Many are excited about this recent trend in Deep Learning and associate it with how our own brain works. As exciting as I am, being a big fan of Neuroscience, we have to also keep in mind that such neural networks are proven to be able to approximate any continuous function based on the universal approximation theory. Therefore a black box as it is we should not be surprised that it has the capability to be a great classifier. Besides, an object recognition algorithm that works well doesn’t mean that it correlates to how brains work, not to mention that deep learning only works well with supervised data and therefore quite different from how humans learn. The current neural network model also acts quite differently from how our neurons work according to Jeff Hawkins, not to mention the fact that there are a large amount of motor neurons going top down in every layer in our brain that is not captured in these neural networks. Having said that, I am still embracing Deep Learning in my own research and will go through other aspects of it in the following posts.



A Tale of Two Visual Pathways

In Computer Vision, Neural Science, Visual Illusion on May 14, 2015 at 7:53 pm

by Li Yang Ku (Gooly)


The idea that our brain encodes visual stimulus in two separate regions based on whether it contains information about the object location or identification was first proposed by Schneider in 1969. In 1982 Ungerleider and Mishkin further proposed this two visual pathway hypothesis that suggests that the two areas, inferotemporal cortex and posterior parietal cortex, receive independent sets of projections from the striate cortex (also named the visual cortex, often referred as V1. This is where many people think Gabor like filters reside). According to their original account, the ventral stream that starts from V1, bypassing V2, V4 and end in the inferotemporal cortex plays a critical role in identifying objects, while the the dorsal stream that starts from V1, by passing V5, V6 and end in the posterior parietal cortex encodes the spatial location of those same objects. Lesion experiments on monkeys at that time fitted well with this hypothesis. Monkeys with lesions of the inferotemporal cortex were impaired in recognition tasks but still capable of using visual cues to determine which location is rewarded. Opposite results were observed with monkeys with posterior parietal lesions. This hypothesis is often known as the distinction of ‘what’ and ‘where’ between the two visual pathways.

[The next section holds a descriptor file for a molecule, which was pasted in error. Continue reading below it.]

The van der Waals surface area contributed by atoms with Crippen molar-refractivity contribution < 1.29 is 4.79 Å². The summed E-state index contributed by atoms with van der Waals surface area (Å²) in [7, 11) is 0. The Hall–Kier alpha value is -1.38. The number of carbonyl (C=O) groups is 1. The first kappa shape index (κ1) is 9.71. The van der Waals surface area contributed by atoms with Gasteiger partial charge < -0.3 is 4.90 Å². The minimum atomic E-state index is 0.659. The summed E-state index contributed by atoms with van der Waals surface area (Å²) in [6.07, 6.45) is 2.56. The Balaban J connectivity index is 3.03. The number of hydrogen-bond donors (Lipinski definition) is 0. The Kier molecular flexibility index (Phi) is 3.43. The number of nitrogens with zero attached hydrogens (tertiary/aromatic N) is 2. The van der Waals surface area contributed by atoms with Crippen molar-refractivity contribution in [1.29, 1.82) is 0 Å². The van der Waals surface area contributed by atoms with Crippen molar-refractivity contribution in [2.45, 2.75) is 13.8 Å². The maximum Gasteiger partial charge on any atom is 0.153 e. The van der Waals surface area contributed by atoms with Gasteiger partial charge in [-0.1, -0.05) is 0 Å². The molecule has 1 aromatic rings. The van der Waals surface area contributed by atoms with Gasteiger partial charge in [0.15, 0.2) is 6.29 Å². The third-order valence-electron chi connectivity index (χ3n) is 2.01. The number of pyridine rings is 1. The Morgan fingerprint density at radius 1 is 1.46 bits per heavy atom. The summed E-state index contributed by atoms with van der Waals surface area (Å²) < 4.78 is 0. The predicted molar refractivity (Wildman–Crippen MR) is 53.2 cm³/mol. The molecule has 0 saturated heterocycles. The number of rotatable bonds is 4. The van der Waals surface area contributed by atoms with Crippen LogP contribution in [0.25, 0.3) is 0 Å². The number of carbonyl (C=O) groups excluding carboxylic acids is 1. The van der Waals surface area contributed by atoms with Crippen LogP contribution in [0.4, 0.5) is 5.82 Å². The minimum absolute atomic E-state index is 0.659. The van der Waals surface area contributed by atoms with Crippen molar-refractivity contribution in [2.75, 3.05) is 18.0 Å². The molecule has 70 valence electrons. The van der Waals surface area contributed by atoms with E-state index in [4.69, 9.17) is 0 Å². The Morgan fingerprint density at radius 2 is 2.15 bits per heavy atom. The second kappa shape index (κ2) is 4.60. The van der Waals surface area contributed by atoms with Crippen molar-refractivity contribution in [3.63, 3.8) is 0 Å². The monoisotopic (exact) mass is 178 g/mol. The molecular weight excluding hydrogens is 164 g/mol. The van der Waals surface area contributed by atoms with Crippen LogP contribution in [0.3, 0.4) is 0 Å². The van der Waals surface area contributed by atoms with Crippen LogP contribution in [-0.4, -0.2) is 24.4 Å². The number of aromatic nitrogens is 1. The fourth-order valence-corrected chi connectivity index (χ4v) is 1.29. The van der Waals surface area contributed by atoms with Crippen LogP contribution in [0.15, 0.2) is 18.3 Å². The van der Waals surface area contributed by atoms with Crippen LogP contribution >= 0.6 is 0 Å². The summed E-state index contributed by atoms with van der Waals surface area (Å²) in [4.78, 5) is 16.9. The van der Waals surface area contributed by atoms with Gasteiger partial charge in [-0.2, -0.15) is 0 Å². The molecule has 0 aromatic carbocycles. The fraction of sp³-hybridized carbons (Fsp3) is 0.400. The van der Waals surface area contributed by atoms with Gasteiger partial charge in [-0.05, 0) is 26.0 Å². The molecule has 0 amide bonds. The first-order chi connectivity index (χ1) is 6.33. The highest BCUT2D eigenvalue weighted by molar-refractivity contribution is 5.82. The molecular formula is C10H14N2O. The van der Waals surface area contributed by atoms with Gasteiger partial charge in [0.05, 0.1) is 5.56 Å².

However, further findings found that this hypothesis that the two visual pathways encodes spatial location and object identification separately doesn’t quite capture the whole picture. Subjects with lesion in the posterior parietal region not only have difficulty in reaching the right direction but also in positioning their finger or adjusting the orientation of their hand. In 1992, Goodale and Milner proposed an alternative perspective on the functionality of these two visual pathways based on many observations made with patient DF. Instead of making distinctions on the internal representation, Goodale and Milner suggested to take more account of output requirements and introduced a separation between the two visual pathways based on ‘what’ and ‘how’ instead of ‘what’ and ‘where’.

sight_unseen_fig2.1.2 sight_unseen_fig2.1.1

Patient DF is unique in the sense that she developed a profound visual form agnosia due to anoxic damage to her ventral stream. Despite DF’s inability to recognize the shape, size and orientation of visual objects, she is capable of grasping the very same object with accurate hand and finger movements. When DF is asked to indicate the width of a cube with her thumb and index finger, her matches bore no relationship to the actual size of the cube. However when she was asked to reach out and pick up the cube, the distance between her thumb and index finger matches the dimension of the cube systematically. In a series of experiments, DF is capable of adjusting her fingers to pick up objects of different scale even though she is unable to perceive the dimension of those objects. Based on these observations, Goodale and Milner proposed that the dorsal pathway provides action-relevant information about the structural characteristic and orientation of objects and not just about their position.